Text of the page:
We don’t often share info about other products. but this is too cool to pass up. A water bottle that can boil water using only a battery! Coffee, hot meals, and purified water with no fire or stove! Cool. www.cauldryn.com
My generation had an extensive range from home base. We’d disappear for a day. No helicopter parents, no cell phones. If we crashed our bikes, we fixed them as best we could and limped home. I took a nice header five miles from home (I still have the scar on my knee), used a t-shirt as a bandage, made it home, and from there to the emergency room. I got 8 stitches and a great story to tell my friends.
As the owner of a company which produces family camping tents, I am often asked, “When is the best time to start taking kids on outdoor excursions?”
My answer is always the same: on the way home from the hospital. We owe it to our kids to get them outside. We owe them scratches and scrapes, summits and snakes, sunburns and sunsets. We owe them an authentic life.
Kids are not little adults. Their needs are very different, and if you want to enjoy your time with kids, pay attention. There are five things I tell people when they ask about taking kids camping:
o They get cold faster.
o They get hot faster.
o They get hungry faster.
o They get bored faster.
o They want to be helpful.
They get cold faster. It’s simple thermodynamics. Little bodies lose heat faster than big ones. They get cold before you do, so don’t assume because you’re not cold that your little ones aren’t either. The solution is easy. Take more clothing than you think necessary. Because their clothes are smaller, it’s no big deal, and after a certain age (around six for our kids) they started carrying a lot of their own clothes and gear.
The first line of defense is good outerwear. Make sure it fits: boots, raingear, hats, gloves, etc. The difference between a good raincoat and a poncho is not worth it, especially when you have a wet and tired and hungry five-year-old.
They get hot faster. Keeping kids comfortable in the heat is just as important as keeping them warm. Again, you may not notice because you’re not hot. A red flushed complexion is a good sign things are toasty. Make use of evaporative cooling. A baseball cap dipped in water can cool them off quickly, and a wet bandana around the neck is helpful too.
It goes without saying that many adults forget to apply (or reapply) sunscreen. If you forget, chances are it’s not even on your kid’s radar. Make it a point to reapply every hour, even if it’s just a touch-up.
They get hungry faster. That’s probably not exactly true, but it is a fact that kids will not tolerate hunger as well as an adult. Count on feeding them snacks throughout the day as well as good sized portions at breakfast and dinner. Keeping high-energy snacks handy is critical and can help avoid meltdowns.
They get bored faster. This is especially true with passive activities when they’re younger, like sitting in a canoe while Mom and Dad do all the work. While in camp, have lots of quick, easy and fun activities to keep kids engaged and to prevent boredom. Finding cool bugs, or looking for different colored rocks are examples of simple, but engaging activities for kids. Coloring books, plain white notebooks and crayons and colored pencils are great. Anything to stimulate their minds.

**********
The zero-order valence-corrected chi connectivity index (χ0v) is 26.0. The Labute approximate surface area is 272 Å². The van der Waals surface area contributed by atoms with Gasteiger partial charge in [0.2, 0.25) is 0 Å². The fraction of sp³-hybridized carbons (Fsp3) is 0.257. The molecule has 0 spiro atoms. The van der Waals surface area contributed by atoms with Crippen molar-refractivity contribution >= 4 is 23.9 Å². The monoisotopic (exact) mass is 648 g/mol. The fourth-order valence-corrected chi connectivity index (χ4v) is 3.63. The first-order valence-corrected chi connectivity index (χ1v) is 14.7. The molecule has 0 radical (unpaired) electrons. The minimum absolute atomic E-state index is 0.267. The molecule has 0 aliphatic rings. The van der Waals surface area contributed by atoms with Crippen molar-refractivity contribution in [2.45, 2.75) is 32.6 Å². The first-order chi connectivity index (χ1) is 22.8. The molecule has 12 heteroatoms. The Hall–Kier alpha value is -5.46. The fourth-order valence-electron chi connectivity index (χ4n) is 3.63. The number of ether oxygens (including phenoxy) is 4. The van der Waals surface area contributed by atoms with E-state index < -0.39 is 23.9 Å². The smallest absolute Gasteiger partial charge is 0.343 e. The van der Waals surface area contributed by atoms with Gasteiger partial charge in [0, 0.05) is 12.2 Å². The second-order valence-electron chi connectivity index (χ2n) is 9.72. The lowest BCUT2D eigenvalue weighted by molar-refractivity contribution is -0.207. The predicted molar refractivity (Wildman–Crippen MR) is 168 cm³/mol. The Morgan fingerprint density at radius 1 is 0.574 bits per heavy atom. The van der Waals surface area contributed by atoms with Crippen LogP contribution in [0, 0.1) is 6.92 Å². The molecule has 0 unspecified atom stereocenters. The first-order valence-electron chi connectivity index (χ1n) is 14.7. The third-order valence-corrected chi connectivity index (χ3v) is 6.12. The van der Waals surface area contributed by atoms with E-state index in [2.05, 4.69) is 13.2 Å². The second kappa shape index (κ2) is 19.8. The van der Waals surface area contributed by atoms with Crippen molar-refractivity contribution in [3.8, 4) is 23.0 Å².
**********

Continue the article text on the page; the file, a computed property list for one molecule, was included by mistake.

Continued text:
They want to be helpful. Kids want to be part of the action, and there are lots of fun duties that will make them feel like they are little campers. At four, a kid can collect twigs for tinder; at six, pump a water filter. At eight, they can help start the fire, and at ten they can start the fire themselves. At twelve they help with dinner; by fourteen they’re cooking dinner. Kids want to be useful. Resist the temptation to do everything because it’s faster.
About Safety and Risk
Taking these axioms and applying them without an eye toward safety is foolhardy. Clearly, you want to pay attention to safety, but realize that there is inherent risk in outdoor activities. The key is to minimize risk through education.
If you are going more than a 9-1-1 call from help, you’ll want some training. Wilderness First Aid (WFA) is a weekend course designed to give you a basic understanding of dealing with injuries and other mishaps that happen outside. If you’re hard core, the Wilderness First Responder (WFR) is an eight-day comprehensive course that teaches you how to provide some pretty serious aid while waiting for the professionals. If you’re an EMT, there is specialized training for you to fill in the gaps when it comes to wilderness.
Some folks still question my sanity for taking my kids into wilderness areas. My response is that I minimize risk through planning, education and keeping my wits about me. I also tell them that the risks of not taking my kids to the rivers and woods are far higher than if I take them. Risk cannot be eliminated, but it can be managed. Only a foolish person faces the wilderness with a
pocket knife, a piece of twine, and a can-do attitude. A wise person educates themself, teaches others, and shares their knowledge and love of the outdoors generously and graciously. After all, we all had a mentor who taught us our skills. It is only right that we pass them on to the next generation.
There are few things more enjoyable during a night in camp than staring at the night sky. Now you can be a celestial expert and dazzle your camp mates with your night sky knowledge. There’s lots going in this May so grab your telescope and your tent and get out there!
- May 10 – Saturn at Opposition. The ringed planet will be at its closest approach to Earth and its face will be fully illuminated by the Sun. This is the best time to view and photograph Saturn and its moons. A medium-sized or larger telescope will allow you to see Saturn’s rings and a few of its brightest moons.